A second and sometimes related aspect were political interests of Western colonial governments. Labeling human societies as prehistoric – or as seemingly unchanged remnants of ancient times – helped to enforce certain colonial policies.[5] In the United States, the American government reinforced their claim to land in the west after the Louisiana Purchase in 1803. However, there were people living on this land: the indigenous people of America. For many prospective settlers the region west of the Mississippi River was still a wild and uncharted land, and they wanted to know more about the dangers and treasures of the west. Fossil hunters and amateur archaeologists like Albert C. Koch dug up bones of ancient creatures such as Mastodons in the western wilderness and displayed them in their museums, which inspired fantasies of a prehistoric west inhabited by ‘savage’ tribes and primeval giants. Other scholars studied the mounds of the Mississippi valley and elsewhere, assuming they had been erected by cultures that had long since disappeared. Archaeologists did not acknowledge contemporary Native Americans’ affiliation with the Mound Builders until the second half of the nineteenth century. Instead, indigenous tribes were systematically illustrated as primitive people stuck in an earlier stage of human history. This depiction of Native Americans as uncivilized and ‘prehistoric’ people helped to justify the removal and territorial dispossession of Indian tribes. Those who had not climbed up the ladder of civilization (promoted by early anthropologists such as Edward B. Tylor and Lewis H. Morgan) were seen to belong to a lower or earlier stage of human development and to be unfit to meet the challenges of the modern age. The notion that ‘civilized’ people replaced the ‘uncultured’ population was a widely accepted pattern of man’s history. Thus, one could argue, the westward expansion not only dispossessed the indigenous inhabitants, but ideologically transformed the American West from a land of ‘prehistory’ into a land of ‘history’.


The Keepers of Time and Makers of (Pre)History

Scholars like anthropologist Alice Beck Kehoe discuss the term ‘prehistory’ in the context of the history of American archaeology. According to Kehoe, American archaeology has, from its beginnings up to the second half of the twentieth century, been “a profession visibly nearly exclusively white, male, Protestant, and American born” (Introduction, xiv), and the concept and study of prehistory has thus been politically and ideologically governed by a specific group of people.[6] Therefore, it seems that ‘prehistory’ has excluded people both on a temporal and academic basis. Anthropologist Johannes Fabian formulated similar thoughts for the history of anthropology. In Time and the Other (1983) he examines how social/cultural evolutionist thinkers like Edward Burnett Tylor, Lewis Henry Morgan, and Herbert Spencer adapted ‘naturalized Time’ (i.e. geological/deep time) into early anthropological discourse to support their cultural evolutionist arguments, which Fabian criticizes as “sadly regressive intellectually, and quite reactionary politically” (16). Fabian illustrates that the result was an allegedly science-based narrative of mankind’s past that was used to place contemporary societies within different evolutionary stages. Others argue along similar lines with regard to the study of history. In his book, Europe and the People Without History (1982) anthropologist Eric Wolf focused on the spatial outline of history and criticized the Eurocentric concept of history as exclusive and insufficient. Wolf argued for a ‘history’ that includes non-Western agents such as “‘primitives’, peasantries, laborers, immigrants, and besieged minorities” (Preface 1982, xxvi). With the critique by writers like Kehoe and Wolf, the call for a more inclusive approach to time and history became louder.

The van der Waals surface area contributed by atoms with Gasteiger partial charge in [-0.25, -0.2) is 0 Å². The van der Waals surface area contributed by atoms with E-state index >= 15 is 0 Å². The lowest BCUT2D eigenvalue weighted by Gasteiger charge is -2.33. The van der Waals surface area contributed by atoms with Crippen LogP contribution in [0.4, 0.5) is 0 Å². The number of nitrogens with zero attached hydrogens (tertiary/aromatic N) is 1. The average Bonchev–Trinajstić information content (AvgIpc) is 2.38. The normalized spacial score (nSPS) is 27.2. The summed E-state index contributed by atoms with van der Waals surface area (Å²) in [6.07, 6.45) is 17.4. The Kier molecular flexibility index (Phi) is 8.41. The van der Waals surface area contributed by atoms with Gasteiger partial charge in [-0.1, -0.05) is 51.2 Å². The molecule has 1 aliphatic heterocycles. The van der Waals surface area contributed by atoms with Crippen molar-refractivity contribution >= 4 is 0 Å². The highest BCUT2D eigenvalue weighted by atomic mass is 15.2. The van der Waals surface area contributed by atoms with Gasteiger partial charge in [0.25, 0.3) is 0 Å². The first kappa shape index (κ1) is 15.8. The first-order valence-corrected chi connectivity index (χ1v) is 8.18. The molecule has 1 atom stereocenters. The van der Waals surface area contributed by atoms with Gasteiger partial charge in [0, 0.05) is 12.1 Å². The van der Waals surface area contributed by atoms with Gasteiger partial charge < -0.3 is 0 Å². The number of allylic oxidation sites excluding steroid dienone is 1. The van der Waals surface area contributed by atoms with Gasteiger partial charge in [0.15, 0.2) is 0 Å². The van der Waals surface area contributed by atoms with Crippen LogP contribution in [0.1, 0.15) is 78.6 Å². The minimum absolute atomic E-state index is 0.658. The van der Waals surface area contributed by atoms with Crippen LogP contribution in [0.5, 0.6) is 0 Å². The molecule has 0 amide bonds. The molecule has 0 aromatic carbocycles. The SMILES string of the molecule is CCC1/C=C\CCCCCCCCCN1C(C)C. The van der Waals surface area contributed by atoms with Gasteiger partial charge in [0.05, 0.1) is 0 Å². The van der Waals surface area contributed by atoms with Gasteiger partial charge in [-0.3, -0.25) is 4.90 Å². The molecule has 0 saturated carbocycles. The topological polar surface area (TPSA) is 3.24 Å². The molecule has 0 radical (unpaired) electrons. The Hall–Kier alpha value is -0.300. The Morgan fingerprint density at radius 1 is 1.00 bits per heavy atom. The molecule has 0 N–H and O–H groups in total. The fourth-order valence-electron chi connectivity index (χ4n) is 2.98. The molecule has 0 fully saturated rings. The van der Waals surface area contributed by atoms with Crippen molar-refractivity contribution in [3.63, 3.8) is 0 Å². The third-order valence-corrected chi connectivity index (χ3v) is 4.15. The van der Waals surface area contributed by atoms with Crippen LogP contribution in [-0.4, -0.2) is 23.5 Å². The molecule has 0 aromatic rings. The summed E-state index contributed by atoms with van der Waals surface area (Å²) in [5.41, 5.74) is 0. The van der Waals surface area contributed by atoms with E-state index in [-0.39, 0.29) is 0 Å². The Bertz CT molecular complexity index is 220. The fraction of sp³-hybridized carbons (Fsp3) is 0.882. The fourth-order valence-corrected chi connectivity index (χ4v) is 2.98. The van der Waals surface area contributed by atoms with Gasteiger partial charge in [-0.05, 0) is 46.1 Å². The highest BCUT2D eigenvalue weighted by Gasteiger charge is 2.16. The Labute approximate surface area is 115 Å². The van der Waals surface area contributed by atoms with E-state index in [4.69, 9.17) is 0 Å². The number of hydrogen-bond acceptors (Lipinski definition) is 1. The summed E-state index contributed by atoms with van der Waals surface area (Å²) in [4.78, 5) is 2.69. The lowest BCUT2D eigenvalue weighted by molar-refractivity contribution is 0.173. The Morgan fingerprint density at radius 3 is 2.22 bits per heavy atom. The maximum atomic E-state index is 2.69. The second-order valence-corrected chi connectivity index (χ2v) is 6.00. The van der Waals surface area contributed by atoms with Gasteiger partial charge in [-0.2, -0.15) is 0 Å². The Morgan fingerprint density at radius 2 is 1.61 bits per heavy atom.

Figure: The geological time spiral is one possible visualization of Earth’s past. Source: United States Geological Survey. 2008. Wikimedia Commons. Wikimedia Foundation. Web. 19 January 2017. < Geological_time_spiral.png>

The Depth of Time and the Human Past

The different time frames within which scientists study mankind’s development always focus on one area of the past while neglecting others. Although this specialization is necessary, a more connected narrative of humanity’s past seems possible. In the first years of the twenty-first century and under the impact of postcolonial approaches, scholars have started to revise the structure of mankind’s past. Historians such as Lynn Hunt and Daniel Lord Smail have proposed new ways to structure and measure history.

In Measuring Time, Making History (2008) Hunt writes about how Western dating systems and concepts like ‘modernity’ have shaped and dominated our understanding of history. She critically reflects the limitations and biases of history and calls for a non-teleological, secular, and deep-time approach toward the past (108). Hunt wants to free history from the Eurocentric temporal and spatial boundaries, which have created teleological categories such as ‘ancient’, ‘medieval’, and ‘modern’ and cover only the Western narrative of the past. In this context, she also refers to scholars like Sanjay Subrahmanyam and Smail, who support a concept of ‘history’ that includes Paleolithic people and does not dismiss ‘ancient’ and indeed non-European cultures as ‘prehistoric’.